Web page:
Developments in flexible endoscopic surgery: a review
Authors Feussner H, Becker V, Bauer M, Kranzfelder M, Schirren R, Lüth T, Meining A, Wilhelm D
Received 29 May 2014
Accepted for publication 13 August 2014
Published 18 December 2014 Volume 2015:8 Pages 31—42
Checked for plagiarism Yes
Review by Single-blind
Peer reviewer comments 3
Editor who approved publication: Professor Andreas M Kaiser
Hubertus Feussner,1 Valentin Becker,2 Margit Bauer,1 Michael Kranzfelder,1 Rebekka Schirren,1 Tim Lüth,3 Alexander Meining,2 Dirk Wilhelm1
1Department of Surgery, 22nd Medical Department, 3Institute of Microtechnology and Medical Device Technology, Klinikum rechts der Isar, Technische Universität München, Germany
Abstract: Flexible endoscopy is increasingly developing into a therapeutic instead of a purely diagnostic discipline. Improved visualization makes early lesions easily detectable and allows us to decide ad hoc on the required treatment. Deep enteroscopy allows the exploration of even the small bowel – for long a "white spot" for gastrointestinal endoscopy – and to perform direct treatment. Endoscopic submucosal dissection is a considerable step forward in oncologically correct endoscopic treatment of (early) malignant lesions. Though still technically challenging, it is increasingly facilitated by new manipulation techniques and tools that are being steadily optimized. Closure of wall defects and hemostasis could be improved significantly. Even the anatomy beyond the gastrointestinal wall is being explored by the therapeutic use of endoluminal ultrasound. Endosonographic-guided surgery is not only a suitable fallback solution if conventional endoscopic retrograde cholangiopancreatography fails, but even makes necrosectomy procedures, abscess drainage, and neurolysis feasible for the endoscopist. Newly developed endoscopic approaches aim at formerly distinctive surgical domains like gastroesophageal reflux disease, appendicitis, and cholecystitis. Combined endoscopic/laparoscopic interventional techniques could become the harbingers of natural orifice transluminal endoscopic surgery, whereas pure natural orifice transluminal endoscopic surgery is currently still in its beginnings.
Keywords: flexible endoscopic surgery, endoscopic ultrasound, advanced techniques, natural orifice transluminal endoscopic surgery
A few other disciplines have had a more dynamic development in short-term history of medicine than flexible endoscopic surgery. In the beginning the flexible gastroscope or colonoscope were simply diagnostic tools, but soon, with the introduction of endoscopic papillotomy and choledochal stone extraction, a therapeutic arm was added. Gradually, additional interventional techniques were introduced into clinical practice. Endoscopic polypectomy and mucosal resection were able to replace surgical resection leading to a major step ahead in trauma reduction. Currently, even more sophisticated endoscopic surgical maneuvers are on the threshold of becoming the clinical standard. This short overview delineates the current state of the art and promising new developments.
Prior to treatment, pathological findings have to be detected. It has to be assumed that many early lesions are overseen due to the shortcomings of standard white light endoscopy. Dye techniques are used to improve the detection rate of precancers and early cancers, but the use of dye solutions is cumbersome and not very reliable. New optical and/or electronic methods are currently in experimental or clinical evaluation that could help to improve the detection rate: narrow-band imaging, autofluorescence imaging, confocal laser microscopy, and optimal band imaging.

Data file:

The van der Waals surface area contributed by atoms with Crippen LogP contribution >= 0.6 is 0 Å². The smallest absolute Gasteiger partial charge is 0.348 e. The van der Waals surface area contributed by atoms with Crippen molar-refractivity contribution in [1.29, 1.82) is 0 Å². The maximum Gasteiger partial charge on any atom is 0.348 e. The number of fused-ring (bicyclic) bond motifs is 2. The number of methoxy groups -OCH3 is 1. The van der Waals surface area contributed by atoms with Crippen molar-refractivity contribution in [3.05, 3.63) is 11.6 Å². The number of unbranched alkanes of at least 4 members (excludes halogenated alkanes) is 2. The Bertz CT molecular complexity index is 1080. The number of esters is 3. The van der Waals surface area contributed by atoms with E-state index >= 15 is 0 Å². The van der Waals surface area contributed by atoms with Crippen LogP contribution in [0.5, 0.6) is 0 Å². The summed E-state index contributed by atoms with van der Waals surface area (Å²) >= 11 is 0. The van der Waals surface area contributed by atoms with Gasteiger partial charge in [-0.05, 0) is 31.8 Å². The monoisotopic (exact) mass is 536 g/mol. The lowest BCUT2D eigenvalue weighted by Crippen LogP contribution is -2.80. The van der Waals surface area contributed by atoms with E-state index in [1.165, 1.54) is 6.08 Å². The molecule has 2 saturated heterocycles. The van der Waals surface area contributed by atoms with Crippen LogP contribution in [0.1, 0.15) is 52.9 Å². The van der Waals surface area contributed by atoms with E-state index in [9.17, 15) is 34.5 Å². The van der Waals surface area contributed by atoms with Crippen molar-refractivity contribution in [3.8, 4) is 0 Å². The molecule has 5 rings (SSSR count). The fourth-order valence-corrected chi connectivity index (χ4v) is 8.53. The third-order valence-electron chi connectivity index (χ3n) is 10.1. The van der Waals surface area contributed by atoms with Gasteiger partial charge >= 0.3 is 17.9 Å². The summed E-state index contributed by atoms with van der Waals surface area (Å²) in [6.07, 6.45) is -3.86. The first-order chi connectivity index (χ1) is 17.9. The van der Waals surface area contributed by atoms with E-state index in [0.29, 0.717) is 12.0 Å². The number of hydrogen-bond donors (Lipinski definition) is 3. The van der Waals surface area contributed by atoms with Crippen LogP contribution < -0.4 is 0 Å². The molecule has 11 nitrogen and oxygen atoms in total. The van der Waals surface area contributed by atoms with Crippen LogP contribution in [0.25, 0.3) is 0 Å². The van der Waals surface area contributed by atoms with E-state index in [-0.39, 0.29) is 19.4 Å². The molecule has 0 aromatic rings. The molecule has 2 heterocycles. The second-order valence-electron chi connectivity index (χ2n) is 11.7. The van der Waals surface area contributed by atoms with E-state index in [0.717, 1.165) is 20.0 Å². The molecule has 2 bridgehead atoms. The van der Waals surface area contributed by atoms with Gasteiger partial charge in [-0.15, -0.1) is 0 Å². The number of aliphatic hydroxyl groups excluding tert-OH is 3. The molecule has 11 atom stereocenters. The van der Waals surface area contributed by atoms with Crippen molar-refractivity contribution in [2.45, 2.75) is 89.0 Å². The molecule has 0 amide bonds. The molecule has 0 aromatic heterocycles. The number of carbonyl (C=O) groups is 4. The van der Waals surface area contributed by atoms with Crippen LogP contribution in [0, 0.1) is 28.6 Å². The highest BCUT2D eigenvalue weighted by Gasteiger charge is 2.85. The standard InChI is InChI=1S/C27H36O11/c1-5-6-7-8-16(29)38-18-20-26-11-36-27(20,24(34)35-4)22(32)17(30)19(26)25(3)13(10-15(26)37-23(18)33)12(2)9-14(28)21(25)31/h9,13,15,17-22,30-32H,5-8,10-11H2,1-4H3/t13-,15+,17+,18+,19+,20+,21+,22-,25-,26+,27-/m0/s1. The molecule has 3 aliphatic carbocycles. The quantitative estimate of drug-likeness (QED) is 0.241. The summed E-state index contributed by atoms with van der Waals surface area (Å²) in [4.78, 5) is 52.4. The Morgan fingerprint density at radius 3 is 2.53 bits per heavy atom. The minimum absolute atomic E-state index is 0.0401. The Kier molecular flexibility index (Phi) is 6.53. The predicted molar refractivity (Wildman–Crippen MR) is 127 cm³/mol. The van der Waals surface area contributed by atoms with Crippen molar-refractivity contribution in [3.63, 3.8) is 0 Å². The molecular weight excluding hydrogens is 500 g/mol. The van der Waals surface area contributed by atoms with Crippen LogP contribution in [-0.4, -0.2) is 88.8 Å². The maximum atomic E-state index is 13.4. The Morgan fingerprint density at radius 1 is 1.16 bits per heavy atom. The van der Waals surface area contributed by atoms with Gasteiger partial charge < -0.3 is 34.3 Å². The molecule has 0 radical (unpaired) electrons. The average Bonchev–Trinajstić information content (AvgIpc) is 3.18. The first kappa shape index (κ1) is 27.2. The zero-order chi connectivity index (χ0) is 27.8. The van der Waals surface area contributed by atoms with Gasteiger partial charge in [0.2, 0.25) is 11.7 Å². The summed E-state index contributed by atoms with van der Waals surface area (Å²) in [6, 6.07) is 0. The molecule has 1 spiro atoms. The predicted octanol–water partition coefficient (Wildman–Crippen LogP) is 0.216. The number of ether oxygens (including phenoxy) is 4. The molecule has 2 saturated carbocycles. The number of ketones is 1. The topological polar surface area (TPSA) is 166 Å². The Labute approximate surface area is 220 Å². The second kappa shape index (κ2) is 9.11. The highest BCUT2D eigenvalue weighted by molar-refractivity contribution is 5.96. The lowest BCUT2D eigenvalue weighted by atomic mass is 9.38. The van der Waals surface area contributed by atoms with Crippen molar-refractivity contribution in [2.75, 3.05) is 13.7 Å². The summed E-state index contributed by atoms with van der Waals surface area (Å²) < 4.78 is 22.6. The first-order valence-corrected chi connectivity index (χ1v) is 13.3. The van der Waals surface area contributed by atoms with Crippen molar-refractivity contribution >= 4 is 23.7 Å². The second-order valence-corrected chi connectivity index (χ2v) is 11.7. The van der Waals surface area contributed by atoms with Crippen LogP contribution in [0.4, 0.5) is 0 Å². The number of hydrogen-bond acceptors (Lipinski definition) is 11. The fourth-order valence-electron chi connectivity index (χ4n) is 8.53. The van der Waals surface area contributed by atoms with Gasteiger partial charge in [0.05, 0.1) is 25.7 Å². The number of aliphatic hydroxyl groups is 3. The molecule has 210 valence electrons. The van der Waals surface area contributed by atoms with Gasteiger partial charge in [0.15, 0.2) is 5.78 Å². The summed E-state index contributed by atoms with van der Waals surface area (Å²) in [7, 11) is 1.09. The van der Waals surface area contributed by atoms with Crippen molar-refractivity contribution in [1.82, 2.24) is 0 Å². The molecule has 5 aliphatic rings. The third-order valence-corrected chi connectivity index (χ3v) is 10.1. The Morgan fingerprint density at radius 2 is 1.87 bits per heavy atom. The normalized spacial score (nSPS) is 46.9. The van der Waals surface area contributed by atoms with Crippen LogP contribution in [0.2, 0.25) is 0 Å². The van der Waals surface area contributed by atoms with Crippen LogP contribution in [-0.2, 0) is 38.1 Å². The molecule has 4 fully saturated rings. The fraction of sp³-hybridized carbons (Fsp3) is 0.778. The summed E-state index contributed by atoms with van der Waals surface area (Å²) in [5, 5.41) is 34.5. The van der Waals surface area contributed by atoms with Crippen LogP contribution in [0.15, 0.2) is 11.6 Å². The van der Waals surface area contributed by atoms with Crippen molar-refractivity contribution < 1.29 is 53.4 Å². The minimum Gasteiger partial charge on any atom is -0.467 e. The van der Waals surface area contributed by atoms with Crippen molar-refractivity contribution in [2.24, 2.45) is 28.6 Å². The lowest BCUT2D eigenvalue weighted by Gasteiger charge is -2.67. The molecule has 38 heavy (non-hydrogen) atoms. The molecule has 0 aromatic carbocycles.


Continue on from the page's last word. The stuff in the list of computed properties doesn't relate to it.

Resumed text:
Though the techniques differ, the aim is similar in all cases: contrast enhancement between the epithelial surface and the subjacent vascular pattern (Figure 1). Even early cancers have abundant blood vessels due to angiogenesis. Therefore, the recognition of atypical capillary beds supports the diagnosis of a neoplastic lesion and allows, for example, the differentiation between an adenomatous polyp, which has to be resected, and inflammative or hyperplastic lesions – without a biopsy. Each of these innovative approaches has specific strengths and weaknesses, and none of them have already become clinical standard, but there is no doubt that the identification of pathological abnormalities will soon be significantly facilitated.1
Figure 1 Confocal laser image of benign Barrett’s esophagus.
In a recent meta-analysis, Song et al confirmed the value of narrow-band imaging to detect dysplasia in Barrett’s esophagus,2 whereas confocal laser microscopy and autofluorescence imaging are not yet as reliable in these instances.3,4 However, development is fast and the early detection rate is growing.
The endoscopic diagnosis and treatment of small bowel disorders has long been extremely difficult because of the length and mobility of the small intestine. Accordingly, the assessment of small intestine disorders remained the domain of radiologists.
With the advent of capsule endoscopy about 15 years ago, the diagnostic gap could be closed in gastroenterology, but a therapeutic arm was only achieved with the introduction of different techniques of deep enteroscopy. In 2001, double balloon enteroscopy was first reported, soon followed by single-balloon enteroscopy and spiral enteroscopy. The indications for either technique are similar. The most common one is the detection and treatment of obscure intestinal bleeding, followed by the assessment of inflammative mucosal lesions and the acquisition of biopsies or the removal of small tumors (Figure 2).
Figure 2 Plain abdominal X-ray with an enteroscope in situ.
Device-assisted enteroscopy – the general term for the different variations of deep enteroscopy techniques – recently turned out to be a valuable help in the case of difficult endoscopic retrograde cholangiopancreatography (ERCP). In patients with a history of reconstructive bile duct surgery, it is often impossible to pass the limb to the bilioenteric anastomosis or to reach the papilla with the conventional ERCP endoscope. Device-assisted enteroscopy for ERCP is significantly more successful.5
Endoscopic mucosal and submucosal resection